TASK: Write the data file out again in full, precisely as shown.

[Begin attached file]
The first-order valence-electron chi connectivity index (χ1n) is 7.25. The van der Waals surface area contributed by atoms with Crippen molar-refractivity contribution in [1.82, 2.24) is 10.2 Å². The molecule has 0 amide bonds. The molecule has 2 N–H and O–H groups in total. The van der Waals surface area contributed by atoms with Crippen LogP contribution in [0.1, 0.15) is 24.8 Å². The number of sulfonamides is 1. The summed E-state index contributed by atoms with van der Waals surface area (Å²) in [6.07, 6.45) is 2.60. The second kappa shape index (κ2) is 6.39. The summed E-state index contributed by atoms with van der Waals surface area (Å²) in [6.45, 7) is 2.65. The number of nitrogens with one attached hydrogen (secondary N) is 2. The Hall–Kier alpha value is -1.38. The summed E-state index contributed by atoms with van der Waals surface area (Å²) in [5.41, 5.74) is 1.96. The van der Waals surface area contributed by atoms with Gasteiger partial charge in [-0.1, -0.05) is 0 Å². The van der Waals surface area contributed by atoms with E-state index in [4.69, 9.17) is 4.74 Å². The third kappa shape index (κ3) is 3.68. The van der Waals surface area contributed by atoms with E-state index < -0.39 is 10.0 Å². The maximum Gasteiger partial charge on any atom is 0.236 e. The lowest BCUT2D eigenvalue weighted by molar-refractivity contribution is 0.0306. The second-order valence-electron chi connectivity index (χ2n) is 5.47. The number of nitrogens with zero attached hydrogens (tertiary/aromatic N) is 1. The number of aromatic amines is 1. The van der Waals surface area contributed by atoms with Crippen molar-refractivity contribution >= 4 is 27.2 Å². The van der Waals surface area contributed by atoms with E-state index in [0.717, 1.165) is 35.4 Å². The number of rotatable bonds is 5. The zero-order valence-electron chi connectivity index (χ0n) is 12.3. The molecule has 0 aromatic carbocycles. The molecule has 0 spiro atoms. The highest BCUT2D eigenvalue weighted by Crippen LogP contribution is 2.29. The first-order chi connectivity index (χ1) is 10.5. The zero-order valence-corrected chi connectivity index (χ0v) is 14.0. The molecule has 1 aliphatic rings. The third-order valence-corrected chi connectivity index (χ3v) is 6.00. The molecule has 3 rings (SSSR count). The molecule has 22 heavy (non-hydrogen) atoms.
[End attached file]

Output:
The first-order valence-electron chi connectivity index (χ1n) is 7.25. The van der Waals surface area contributed by atoms with Crippen molar-refractivity contribution in [1.82, 2.24) is 10.2 Å². The molecule has 0 amide bonds. The molecule has 2 N–H and O–H groups in total. The van der Waals surface area contributed by atoms with Crippen LogP contribution in [0.1, 0.15) is 24.8 Å². The number of sulfonamides is 1. The summed E-state index contributed by atoms with van der Waals surface area (Å²) in [6.07, 6.45) is 2.60. The second kappa shape index (κ2) is 6.39. The summed E-state index contributed by atoms with van der Waals surface area (Å²) in [6.45, 7) is 2.65. The number of nitrogens with one attached hydrogen (secondary N) is 2. The Hall–Kier alpha value is -1.38. The summed E-state index contributed by atoms with van der Waals surface area (Å²) in [5.41, 5.74) is 1.96. The van der Waals surface area contributed by atoms with Gasteiger partial charge in [-0.1, -0.05) is 0 Å². The van der Waals surface area contributed by atoms with E-state index in [4.69, 9.17) is 4.74 Å². The third kappa shape index (κ3) is 3.68. The van der Waals surface area contributed by atoms with E-state index < -0.39 is 10.0 Å². The maximum Gasteiger partial charge on any atom is 0.236 e. The lowest BCUT2D eigenvalue weighted by molar-refractivity contribution is 0.0306. The second-order valence-electron chi connectivity index (χ2n) is 5.47. The number of nitrogens with zero attached hydrogens (tertiary/aromatic N) is 1. The number of aromatic amines is 1. The van der Waals surface area contributed by atoms with Crippen molar-refractivity contribution >= 4 is 27.2 Å². The van der Waals surface area contributed by atoms with E-state index in [0.717, 1.165) is 35.4 Å². The number of rotatable bonds is 5. The zero-order valence-electron chi connectivity index (χ0n) is 12.3. The molecule has 0 aromatic carbocycles. The molecule has 0 spiro atoms. The highest BCUT2D eigenvalue weighted by Crippen LogP contribution is 2.29. The first-order chi connectivity index (χ1) is 10.5. The zero-order valence-corrected chi connectivity index (χ0v) is 14.0. The molecule has 1 aliphatic rings. The third-order valence-corrected chi connectivity index (χ3v) is 6.00. The molecule has 3 rings (SSSR count). The molecule has 22 heavy (non-hydrogen) atoms.